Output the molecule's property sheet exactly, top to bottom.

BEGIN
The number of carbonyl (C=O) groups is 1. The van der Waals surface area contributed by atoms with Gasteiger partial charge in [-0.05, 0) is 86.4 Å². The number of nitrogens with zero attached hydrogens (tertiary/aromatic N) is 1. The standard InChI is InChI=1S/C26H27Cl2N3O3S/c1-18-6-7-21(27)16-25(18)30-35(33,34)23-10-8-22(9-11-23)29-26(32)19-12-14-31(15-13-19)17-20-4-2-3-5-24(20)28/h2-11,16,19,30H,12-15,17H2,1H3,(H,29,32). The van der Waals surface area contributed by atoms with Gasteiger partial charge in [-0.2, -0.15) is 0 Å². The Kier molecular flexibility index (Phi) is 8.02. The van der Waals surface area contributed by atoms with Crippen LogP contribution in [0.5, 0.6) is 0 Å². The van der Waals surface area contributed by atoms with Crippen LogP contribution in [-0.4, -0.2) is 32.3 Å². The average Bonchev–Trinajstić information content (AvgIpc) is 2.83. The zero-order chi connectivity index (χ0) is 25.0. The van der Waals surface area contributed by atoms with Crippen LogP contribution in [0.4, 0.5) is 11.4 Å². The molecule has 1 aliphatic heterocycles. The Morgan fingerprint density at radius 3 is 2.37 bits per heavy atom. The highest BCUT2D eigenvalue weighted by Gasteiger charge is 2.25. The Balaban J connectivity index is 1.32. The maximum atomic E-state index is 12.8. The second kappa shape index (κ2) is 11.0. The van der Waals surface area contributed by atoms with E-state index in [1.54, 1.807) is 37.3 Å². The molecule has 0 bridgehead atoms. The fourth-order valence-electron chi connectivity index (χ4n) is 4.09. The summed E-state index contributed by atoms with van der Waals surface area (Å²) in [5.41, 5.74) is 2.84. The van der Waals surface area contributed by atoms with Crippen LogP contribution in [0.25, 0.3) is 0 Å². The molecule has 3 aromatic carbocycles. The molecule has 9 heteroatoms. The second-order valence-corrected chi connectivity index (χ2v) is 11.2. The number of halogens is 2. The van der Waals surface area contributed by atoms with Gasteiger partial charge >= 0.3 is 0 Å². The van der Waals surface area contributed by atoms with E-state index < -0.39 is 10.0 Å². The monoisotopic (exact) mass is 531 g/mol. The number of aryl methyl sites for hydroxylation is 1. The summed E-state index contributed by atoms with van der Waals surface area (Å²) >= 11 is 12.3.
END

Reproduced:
The number of carbonyl (C=O) groups is 1. The van der Waals surface area contributed by atoms with Gasteiger partial charge in [-0.05, 0) is 86.4 Å². The number of nitrogens with zero attached hydrogens (tertiary/aromatic N) is 1. The standard InChI is InChI=1S/C26H27Cl2N3O3S/c1-18-6-7-21(27)16-25(18)30-35(33,34)23-10-8-22(9-11-23)29-26(32)19-12-14-31(15-13-19)17-20-4-2-3-5-24(20)28/h2-11,16,19,30H,12-15,17H2,1H3,(H,29,32). The van der Waals surface area contributed by atoms with Gasteiger partial charge in [-0.2, -0.15) is 0 Å². The Kier molecular flexibility index (Phi) is 8.02. The van der Waals surface area contributed by atoms with Crippen LogP contribution in [0.5, 0.6) is 0 Å². The van der Waals surface area contributed by atoms with Crippen LogP contribution in [-0.4, -0.2) is 32.3 Å². The average Bonchev–Trinajstić information content (AvgIpc) is 2.83. The zero-order chi connectivity index (χ0) is 25.0. The van der Waals surface area contributed by atoms with Crippen LogP contribution in [0.4, 0.5) is 11.4 Å². The molecule has 1 aliphatic heterocycles. The Morgan fingerprint density at radius 3 is 2.37 bits per heavy atom. The highest BCUT2D eigenvalue weighted by Gasteiger charge is 2.25. The Balaban J connectivity index is 1.32. The maximum atomic E-state index is 12.8. The second kappa shape index (κ2) is 11.0. The van der Waals surface area contributed by atoms with E-state index in [1.54, 1.807) is 37.3 Å². The molecule has 0 bridgehead atoms. The fourth-order valence-electron chi connectivity index (χ4n) is 4.09. The summed E-state index contributed by atoms with van der Waals surface area (Å²) in [5.41, 5.74) is 2.84. The van der Waals surface area contributed by atoms with Crippen LogP contribution in [0.25, 0.3) is 0 Å². The molecule has 3 aromatic carbocycles. The molecule has 9 heteroatoms. The second-order valence-corrected chi connectivity index (χ2v) is 11.2. The number of halogens is 2. The van der Waals surface area contributed by atoms with Gasteiger partial charge >= 0.3 is 0 Å². The van der Waals surface area contributed by atoms with E-state index < -0.39 is 10.0 Å². The monoisotopic (exact) mass is 531 g/mol. The number of aryl methyl sites for hydroxylation is 1. The summed E-state index contributed by atoms with van der Waals surface area (Å²) >= 11 is 12.3.